Opening Day 1937
A better more robust culture, it required more of you.
You Threaten Democracy By Questioning the Vote, But Also By Wanting Local Property Rights
In Michigan, law makers now say due process and the exercise of “democracy” delays the agenda. They forget that they said democracy is what they protect when they reject people such as we who believe in Natural Law, the rule of law, and well, our state laws.
There was a consistent thread in the Michigan Senate Energy and Environment Committee meeting Tuesday: Democracy is too messy. When it comes time to decide the siting of large-scale wind and solar projects in Michigan, it’s best to let the experts decide.
Despite that effort at balance, Sen. John Damoose, R-Harbor Springs, saw the end game: Lansing, not local communities, would have the final say.
“What I’m concerned is that this effort allows the public to go through the motions of being involved, but at the end of the day, their opinion really doesn’t matter,” Damoose said.
CISA, EIP, DHS, They All Are Watching. Still
While we party on the fumes of freedom not knowing the tank is almost empty, nothing has changed despite Elawn taking over Twitter. This is not freedom taking hold and shining the light of scrutiny, it is a shut down operation. Matt Taibi reports more devastating news. Interesting – isn’t Elawn working with Stanford University on AI as well? Guess what, Stanford is involved on Twitter in disturbing ways.
“We just set up an election integrity partnership at the request of DHS/CISA,” wrote Graham Brookie of the Atlantic Council on July 31, 2020, according to a devastating new House report:
So much for “CISA did not found, fund, or otherwise control the EIP.” That’s what the public was told in March, after Michael Shellenberger and I testified to Jim Jordan’s Weaponization of Government Committee about the ubiquitous presence in the Twitter Files of the the Election Integrity Partnership, a cross-platform content-flagging operation set up ahead of the 2020 Trump-Biden election.
Nominally run by Stanford University, the EIP is really government censorship in a ski mask, a creature of the Department of Homeland Security and its sub-agency, the Cybersecurity and Infrastructure Security Agency (CISA). Despite media protestations to the contrary, this has never really been in doubt. Stanford Internet Observatory Director Alex Stamos told the world EIP was formed because CISA “lacked both kinda the funding and the legal authorizations” to do its “necessary” work:
The Platforms are censoring without our knowledge.
The study is a roadmap on “how to censor people using secret methods so that they wouldn’t know they’re being censored, so that it wouldn’t generate an outrage cycle, and so that it’d be more palatable for the tech platforms who wouldn’t get blowback because people wouldn’t know they’re being censored,” Mike Benz, a former State Department diplomat specializing in U.S. foreign policy on international communications and information technology matters told the “Just the News, No Noise” television show Monday night.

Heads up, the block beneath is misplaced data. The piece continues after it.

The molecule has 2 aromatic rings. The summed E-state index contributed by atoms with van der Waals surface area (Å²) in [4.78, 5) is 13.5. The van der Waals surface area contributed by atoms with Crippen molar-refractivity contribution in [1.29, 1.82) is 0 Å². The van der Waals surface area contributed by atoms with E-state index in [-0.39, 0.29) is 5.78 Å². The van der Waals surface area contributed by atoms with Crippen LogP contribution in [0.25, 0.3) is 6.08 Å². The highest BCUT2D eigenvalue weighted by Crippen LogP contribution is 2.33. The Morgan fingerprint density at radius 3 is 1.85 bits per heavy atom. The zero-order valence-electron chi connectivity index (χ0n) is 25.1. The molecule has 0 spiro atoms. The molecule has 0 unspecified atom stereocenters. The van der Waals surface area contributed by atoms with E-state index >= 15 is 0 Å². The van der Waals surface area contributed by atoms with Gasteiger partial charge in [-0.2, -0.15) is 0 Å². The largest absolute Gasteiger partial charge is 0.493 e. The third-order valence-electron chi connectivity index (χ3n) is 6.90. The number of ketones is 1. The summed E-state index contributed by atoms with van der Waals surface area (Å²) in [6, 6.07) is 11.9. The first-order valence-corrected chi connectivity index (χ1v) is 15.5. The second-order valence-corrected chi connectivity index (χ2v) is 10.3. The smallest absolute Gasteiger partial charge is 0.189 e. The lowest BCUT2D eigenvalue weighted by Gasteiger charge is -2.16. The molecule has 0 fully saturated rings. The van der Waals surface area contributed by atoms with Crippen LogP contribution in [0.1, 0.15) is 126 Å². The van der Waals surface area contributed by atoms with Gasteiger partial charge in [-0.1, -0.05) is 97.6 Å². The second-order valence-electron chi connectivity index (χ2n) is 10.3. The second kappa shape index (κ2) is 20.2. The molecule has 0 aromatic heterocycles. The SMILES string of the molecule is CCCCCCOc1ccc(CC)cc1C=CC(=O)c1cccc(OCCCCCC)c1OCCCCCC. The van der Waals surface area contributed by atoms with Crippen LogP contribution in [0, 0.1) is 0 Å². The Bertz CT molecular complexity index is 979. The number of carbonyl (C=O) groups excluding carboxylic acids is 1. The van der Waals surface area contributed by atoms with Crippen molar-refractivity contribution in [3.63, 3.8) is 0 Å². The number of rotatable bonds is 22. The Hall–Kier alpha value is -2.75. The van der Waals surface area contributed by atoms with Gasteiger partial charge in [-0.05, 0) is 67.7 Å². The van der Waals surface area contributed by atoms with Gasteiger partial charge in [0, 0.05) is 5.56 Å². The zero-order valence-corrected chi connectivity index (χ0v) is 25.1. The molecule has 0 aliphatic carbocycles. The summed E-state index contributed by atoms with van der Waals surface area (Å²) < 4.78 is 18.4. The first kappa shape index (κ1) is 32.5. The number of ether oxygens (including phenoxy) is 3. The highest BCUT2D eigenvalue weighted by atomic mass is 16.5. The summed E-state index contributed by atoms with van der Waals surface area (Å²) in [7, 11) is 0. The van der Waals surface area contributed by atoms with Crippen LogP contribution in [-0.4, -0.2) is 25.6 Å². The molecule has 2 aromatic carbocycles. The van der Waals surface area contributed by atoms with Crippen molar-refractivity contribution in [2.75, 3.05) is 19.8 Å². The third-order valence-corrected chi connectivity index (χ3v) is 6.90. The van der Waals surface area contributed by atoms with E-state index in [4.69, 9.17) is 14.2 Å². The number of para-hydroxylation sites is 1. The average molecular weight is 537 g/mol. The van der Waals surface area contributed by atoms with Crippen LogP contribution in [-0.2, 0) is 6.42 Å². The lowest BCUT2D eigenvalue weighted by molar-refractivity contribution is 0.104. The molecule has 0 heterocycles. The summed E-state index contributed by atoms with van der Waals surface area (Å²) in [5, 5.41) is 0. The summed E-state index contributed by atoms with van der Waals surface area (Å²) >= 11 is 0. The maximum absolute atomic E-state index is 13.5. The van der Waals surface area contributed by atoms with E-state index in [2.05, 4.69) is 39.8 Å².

AS WE TOLD YOU IN SEVERED CONSCIENCE TWITTER COLLECTS DATA AND PROVIDES LARGE QUANTITIES FOR RESEARCH ON DIS-INFORMATION.
Our analysis relies on a dataset of Twitter posts collected during the 2020 US election. This dataset was extracted from a broader set of 1.04 billion election-related posts collected between 1 September 2020 and 15 December 2020. To construct our dataset, we first identified 430 incidents—distinct stories that included false, exaggerated or otherwise misleading claims or narratives. Search terms were devised for each incident, extracting 23 million posts generated by 10.8 million accounts from the broader collection. Search terms and incidents were identified through real-time monitoring and updating by dozens of analysts and several community partners as part of the Election Integrity Partnership2. As such, we believe that our dataset provides a thorough—if not comprehensive—overview of misinformation during the 2020 US presidential election.
In an extreme case, a platform could remove or hide all content matching search terms related to an emerging misinformation incident. To simulate this, we ran our model until a given time point at which growth was stopped entirely (Fig. 2a). Our results indicate that outright removal can indeed be effective, producing a 93.8% median reduction in total posts (that is, tweets, replies, quote tweets and retweets) on the topic, if implemented within 30 minutes (89% credible interval (CI), (92.9, 94.4))
…‘virality circuit breakers’, which seek to reduce the spread of a trending misinformation topic without explicitly removing content—for example, by suspending algorithmic amplification
Freedom of Reach, isn’t that a term we’ve heard before? Twitter already practices this approach with filtering. Remember, a Federal court determined that the FBI used deamplication during COVID.
“They explicitly say that the purpose of this censorship psychology study is to eliminate resistance to vaccination efforts, equity and democratic processes, meaning elections,” Benz said. “So they want to be able to control and prevent all opposition to election procedures that they want in place, to vaccination campaigns and to what appears to be racial and climate equity initiatives.”
The research comes as a federal judge has ruled that government agencies like the FBI and Homeland Security Department used third parties as proxies to coerce social media firms into censorship during the 2020 election and the pandemic.